Below are key takeaways from ISS’ recently released 2020 U.S. Proxy Season Preview covering governance and compensation issues. The full report is available to institutional subscribers by logging into ISS Link then selecting the Governance Exchange and its Report Center tab and to corporate subscribers by logging into Governance Analytics then selecting the Governance Exchange and the Report Center tab.
COVID-19 Impacts and Regulatory changes.
Companies switch to virtual shareholder meetings after SEC gives the go-ahead: Following SEC guidance stating that companies wishing to switch to a “virtual-only” meeting format would not need to refile their proxy statements, and in line with orders in many states to restrict public gatherings to protect the public health, a large proportion of U.S. companies have announced that their 2020 annual meetings will be held exclusively as virtual meetings.
Boards of Directors.
Investor scrutiny of corporate governance practices at newly public companies expected to continue in 2020: The trend of more IPOs with dual-class share structures with unequal voting rights appears likely to continue, particularly in the technology sector, and investor scrutiny is expected to also increase. Firms with dual-class structures are also more likely to have other problematic governance issues such as a lack of board gender diversity. Shareholder proposals requesting an independent board chair expected to continue to be prominent in 2020: Shareholder proposals requesting an independent board chair were the most prevalent governance-related shareholder proposal in 2019, with 60 proposals on the ballot for the full year. Going into the 2020 proxy season, the importance of the board’s risk oversight role may be a driver for many of these proposals.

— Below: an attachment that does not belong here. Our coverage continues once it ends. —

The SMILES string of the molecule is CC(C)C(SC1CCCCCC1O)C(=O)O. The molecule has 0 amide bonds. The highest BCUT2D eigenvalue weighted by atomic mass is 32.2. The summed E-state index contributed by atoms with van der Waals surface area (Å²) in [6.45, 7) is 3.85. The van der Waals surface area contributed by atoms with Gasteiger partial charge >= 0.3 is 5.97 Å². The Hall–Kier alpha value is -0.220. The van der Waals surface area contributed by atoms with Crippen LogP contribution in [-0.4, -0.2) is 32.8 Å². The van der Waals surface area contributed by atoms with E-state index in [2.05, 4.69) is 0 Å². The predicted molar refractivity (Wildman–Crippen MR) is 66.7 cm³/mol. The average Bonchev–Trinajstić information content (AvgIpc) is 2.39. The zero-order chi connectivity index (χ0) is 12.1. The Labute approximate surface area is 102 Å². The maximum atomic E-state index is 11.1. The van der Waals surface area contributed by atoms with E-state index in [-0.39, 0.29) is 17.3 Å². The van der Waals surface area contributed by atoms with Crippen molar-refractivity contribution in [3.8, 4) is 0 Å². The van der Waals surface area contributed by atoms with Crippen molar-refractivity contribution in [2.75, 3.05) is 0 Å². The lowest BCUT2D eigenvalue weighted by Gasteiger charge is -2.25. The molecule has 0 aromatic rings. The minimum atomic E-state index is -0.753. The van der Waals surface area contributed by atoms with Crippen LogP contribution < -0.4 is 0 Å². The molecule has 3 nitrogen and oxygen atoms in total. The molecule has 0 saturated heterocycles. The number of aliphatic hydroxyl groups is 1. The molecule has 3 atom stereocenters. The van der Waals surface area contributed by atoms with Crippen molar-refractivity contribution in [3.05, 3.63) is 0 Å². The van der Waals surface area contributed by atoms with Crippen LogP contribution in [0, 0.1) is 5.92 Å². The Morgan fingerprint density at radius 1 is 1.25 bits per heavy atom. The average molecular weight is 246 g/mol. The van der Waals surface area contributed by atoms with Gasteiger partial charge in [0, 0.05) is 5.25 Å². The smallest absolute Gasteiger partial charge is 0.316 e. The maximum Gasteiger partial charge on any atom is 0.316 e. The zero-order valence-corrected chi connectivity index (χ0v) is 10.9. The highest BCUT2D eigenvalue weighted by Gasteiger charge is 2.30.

Board responsiveness to investors’ concerns and payments in connection with executive transitions expected to remain key issues in 2020: The 2019 proxy season saw a record number of low say-on-pay vote outcomes. As a result, the 2020 proxy season is expected to feature more companies dedicating proxy disclosure to explaining engagement efforts and actions taken to address investor concerns. Investors are expected to continue to scrutinize the appropriateness of severance packages, particularly when disclosure suggests a voluntary resignation. With the far-reaching economic impacts of the COVID-19 pandemic, some boards may announce plans to materially change the performance metrics or targets used in their short-term compensation plans, in response to the drop in the markets and the possible recession that many now predict in the wake of the pandemic. Decisions by directors to make such adjustments to 2020 compensation programs generally will be analyzed and addressed by shareholders at next year’s AGMs (i.e. in 2021). Boards may be expected to provide contemporaneous disclosure to shareholders of their rationales for making changes to metrics or targets as well as consideration on whether such changes warrant reduced payout opportunities. Such disclosures will provide shareholders with greater insights now and next year into the board’s rationale, as well as the circumstances under which the changes were made.